Lately, I read a riveting work of fantasy: Among Thieves by Douglas Hulick. The author created a world of intrigue more deftly than I have seen in a long time. The main character, Drothe, constantly reassesses his actions as he uncovers misunderstandings, red herrings, and new players involved in the plots swirling about him. These all lead him into interesting scrapes, and the reader turns pages eagerly awaiting the next twist. The characters, especially Degan, are very well done: they are very likable or utterly despicable depending on their role in the plot.
However, one matter bugged me at the end. Drothe’s mentor tries to console him over the many promises Drothe had to break and the people whom he used over the course of the novel. The mentor claims that the end Drothe pursued justified his actions. “The end does not justify the means” is a common moral axiom which the mentor tries to prove wrong or incomplete. To his credit, Drothe only gives grudging agreement with the moral which the reader is supposed to draw from this story.
But, the main problem with the moral lies in it being amoral. The story starts with Drothe resorting to torture in order to gain information and finishes by saying that such actions are alright as long as a better end lies ahead. Yet, keep in mind that most of the characters are criminals. Criminal morals are bad morals! As Aristotle says, the only friendships available to a man of bad character are those of utility. By the end of the tale, all of Drothe’s relationships, with the touching exception of that with his sister, devolve to this level. A gangster can give no life lessons except through via negativa!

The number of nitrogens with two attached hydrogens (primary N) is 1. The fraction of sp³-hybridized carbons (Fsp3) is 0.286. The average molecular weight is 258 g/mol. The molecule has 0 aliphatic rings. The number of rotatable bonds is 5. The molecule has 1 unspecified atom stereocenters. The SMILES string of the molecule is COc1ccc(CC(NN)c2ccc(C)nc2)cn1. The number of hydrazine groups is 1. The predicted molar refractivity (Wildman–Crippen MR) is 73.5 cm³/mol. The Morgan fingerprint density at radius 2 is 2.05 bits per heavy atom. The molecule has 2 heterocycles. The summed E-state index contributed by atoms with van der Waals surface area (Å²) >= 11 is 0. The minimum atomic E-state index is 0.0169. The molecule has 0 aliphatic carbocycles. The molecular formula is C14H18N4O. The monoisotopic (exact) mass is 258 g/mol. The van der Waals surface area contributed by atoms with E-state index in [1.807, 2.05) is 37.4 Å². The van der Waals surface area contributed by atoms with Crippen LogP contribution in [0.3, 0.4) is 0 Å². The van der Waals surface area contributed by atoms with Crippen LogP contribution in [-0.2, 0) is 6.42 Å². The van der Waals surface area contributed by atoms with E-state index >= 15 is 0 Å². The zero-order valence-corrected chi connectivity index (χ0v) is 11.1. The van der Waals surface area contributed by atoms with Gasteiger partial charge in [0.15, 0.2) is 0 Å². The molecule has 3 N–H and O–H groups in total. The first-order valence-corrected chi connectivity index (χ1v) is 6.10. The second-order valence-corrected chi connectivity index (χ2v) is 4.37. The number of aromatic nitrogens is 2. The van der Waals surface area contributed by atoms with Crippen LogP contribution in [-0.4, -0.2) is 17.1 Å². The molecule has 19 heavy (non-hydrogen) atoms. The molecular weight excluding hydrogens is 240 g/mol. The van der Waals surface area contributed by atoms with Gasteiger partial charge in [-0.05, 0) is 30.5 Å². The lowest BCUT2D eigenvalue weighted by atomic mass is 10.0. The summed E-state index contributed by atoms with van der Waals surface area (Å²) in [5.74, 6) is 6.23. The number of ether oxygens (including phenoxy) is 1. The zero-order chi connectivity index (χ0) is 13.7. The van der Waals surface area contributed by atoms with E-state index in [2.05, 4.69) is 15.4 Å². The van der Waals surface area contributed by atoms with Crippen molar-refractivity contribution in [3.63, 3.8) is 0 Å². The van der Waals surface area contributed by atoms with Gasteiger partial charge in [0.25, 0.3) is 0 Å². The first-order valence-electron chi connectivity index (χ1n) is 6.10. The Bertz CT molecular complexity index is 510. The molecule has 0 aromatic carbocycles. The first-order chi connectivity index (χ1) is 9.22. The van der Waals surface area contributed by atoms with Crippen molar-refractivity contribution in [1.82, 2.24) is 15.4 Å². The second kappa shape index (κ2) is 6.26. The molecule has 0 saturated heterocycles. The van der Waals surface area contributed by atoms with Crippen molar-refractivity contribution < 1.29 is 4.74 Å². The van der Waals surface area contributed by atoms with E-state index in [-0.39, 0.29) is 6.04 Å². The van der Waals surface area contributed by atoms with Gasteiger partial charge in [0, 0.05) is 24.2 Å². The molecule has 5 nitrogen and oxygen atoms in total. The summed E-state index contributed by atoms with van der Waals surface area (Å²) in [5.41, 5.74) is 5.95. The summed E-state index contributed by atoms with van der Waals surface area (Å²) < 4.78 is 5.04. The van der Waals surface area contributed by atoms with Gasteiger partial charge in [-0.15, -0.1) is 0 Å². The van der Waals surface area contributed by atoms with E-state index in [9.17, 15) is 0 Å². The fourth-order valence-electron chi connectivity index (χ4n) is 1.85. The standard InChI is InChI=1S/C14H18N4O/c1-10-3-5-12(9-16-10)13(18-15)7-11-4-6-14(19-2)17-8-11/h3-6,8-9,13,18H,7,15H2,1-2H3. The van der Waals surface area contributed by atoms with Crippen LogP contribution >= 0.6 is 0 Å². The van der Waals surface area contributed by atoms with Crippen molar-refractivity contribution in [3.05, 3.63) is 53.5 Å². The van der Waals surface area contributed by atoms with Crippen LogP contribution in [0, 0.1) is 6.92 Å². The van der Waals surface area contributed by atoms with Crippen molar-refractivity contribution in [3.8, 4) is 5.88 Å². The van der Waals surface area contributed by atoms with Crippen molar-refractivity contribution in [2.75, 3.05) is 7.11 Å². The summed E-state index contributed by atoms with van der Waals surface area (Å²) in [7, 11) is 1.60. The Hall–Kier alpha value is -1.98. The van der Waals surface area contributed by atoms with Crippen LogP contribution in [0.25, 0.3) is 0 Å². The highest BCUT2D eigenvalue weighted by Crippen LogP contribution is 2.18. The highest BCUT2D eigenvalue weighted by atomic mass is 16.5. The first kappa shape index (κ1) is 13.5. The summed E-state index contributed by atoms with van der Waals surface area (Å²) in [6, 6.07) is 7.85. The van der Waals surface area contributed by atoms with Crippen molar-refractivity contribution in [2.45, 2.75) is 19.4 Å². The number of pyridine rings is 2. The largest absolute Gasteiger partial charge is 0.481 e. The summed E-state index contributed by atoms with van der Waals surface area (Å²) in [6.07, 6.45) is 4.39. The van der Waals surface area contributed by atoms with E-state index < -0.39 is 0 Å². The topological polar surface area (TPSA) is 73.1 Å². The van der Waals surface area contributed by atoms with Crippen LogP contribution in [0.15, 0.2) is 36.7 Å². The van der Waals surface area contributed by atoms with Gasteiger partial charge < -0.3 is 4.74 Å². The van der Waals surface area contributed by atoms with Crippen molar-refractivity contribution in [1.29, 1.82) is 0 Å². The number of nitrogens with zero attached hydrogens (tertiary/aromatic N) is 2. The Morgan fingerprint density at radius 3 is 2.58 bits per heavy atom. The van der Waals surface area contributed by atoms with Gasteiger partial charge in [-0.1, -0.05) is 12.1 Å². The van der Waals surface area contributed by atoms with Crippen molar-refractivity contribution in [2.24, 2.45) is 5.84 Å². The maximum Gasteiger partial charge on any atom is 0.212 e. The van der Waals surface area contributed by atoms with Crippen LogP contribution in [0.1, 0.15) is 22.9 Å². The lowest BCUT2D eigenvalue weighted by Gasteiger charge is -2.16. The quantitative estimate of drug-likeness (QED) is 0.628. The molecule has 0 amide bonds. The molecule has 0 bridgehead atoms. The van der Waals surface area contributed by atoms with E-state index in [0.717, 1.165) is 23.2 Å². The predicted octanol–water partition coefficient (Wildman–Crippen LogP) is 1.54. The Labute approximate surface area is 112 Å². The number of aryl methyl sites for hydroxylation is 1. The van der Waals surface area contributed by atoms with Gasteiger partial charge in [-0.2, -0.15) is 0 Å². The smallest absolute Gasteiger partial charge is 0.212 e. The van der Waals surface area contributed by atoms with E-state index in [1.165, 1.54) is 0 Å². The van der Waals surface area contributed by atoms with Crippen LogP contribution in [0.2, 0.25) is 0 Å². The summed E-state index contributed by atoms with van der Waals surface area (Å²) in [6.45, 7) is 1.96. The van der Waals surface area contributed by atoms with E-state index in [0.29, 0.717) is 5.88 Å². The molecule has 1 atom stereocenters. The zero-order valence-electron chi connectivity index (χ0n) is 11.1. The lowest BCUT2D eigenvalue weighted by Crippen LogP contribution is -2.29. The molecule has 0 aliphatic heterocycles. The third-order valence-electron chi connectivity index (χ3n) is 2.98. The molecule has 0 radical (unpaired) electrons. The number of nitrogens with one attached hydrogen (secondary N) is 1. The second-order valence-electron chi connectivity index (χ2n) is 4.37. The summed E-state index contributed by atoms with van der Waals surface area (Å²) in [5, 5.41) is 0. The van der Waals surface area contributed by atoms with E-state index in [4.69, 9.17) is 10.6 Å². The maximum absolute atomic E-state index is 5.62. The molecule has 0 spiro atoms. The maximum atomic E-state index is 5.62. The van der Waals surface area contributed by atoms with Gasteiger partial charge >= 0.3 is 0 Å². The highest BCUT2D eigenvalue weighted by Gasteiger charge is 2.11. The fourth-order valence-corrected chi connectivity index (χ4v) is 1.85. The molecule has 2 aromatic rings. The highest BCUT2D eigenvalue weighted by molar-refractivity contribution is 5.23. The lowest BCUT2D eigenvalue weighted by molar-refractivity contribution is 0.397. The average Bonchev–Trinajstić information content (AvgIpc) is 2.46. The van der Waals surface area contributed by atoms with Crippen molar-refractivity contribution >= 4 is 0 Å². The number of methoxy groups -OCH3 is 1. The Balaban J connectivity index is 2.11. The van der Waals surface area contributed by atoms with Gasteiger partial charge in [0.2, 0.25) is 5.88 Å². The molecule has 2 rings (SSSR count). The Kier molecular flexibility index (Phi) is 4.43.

The author claims that a fencing addiction was part of the reason for the book coming into being. His enthusiasm for fencing shows, even if I felt the fights were not well described sometimes.
Politicians act this way all the time. They refuse to be candid with their constituents and lead them by the nose for votes or donations. The constituents become means for the politician to accomplish a project for the general welfare–or his own welfare, as the case may be. People who do such things harm their own souls. One could say that matters would have turned out worse for Drothe’s friends, family, and colleagues had he not forsworn some of his promises. But, considering how little Drothe actually knew most of the plot, would it not have been better to retain his honor and suffer certain misfortunes than to reduce all the persons around him to means?
By the end of the tale, Drothe gains much respect from his fellow gangsters, but is it worth his losses in honor and the good will of those around him? Read the novel and devise your own opinion!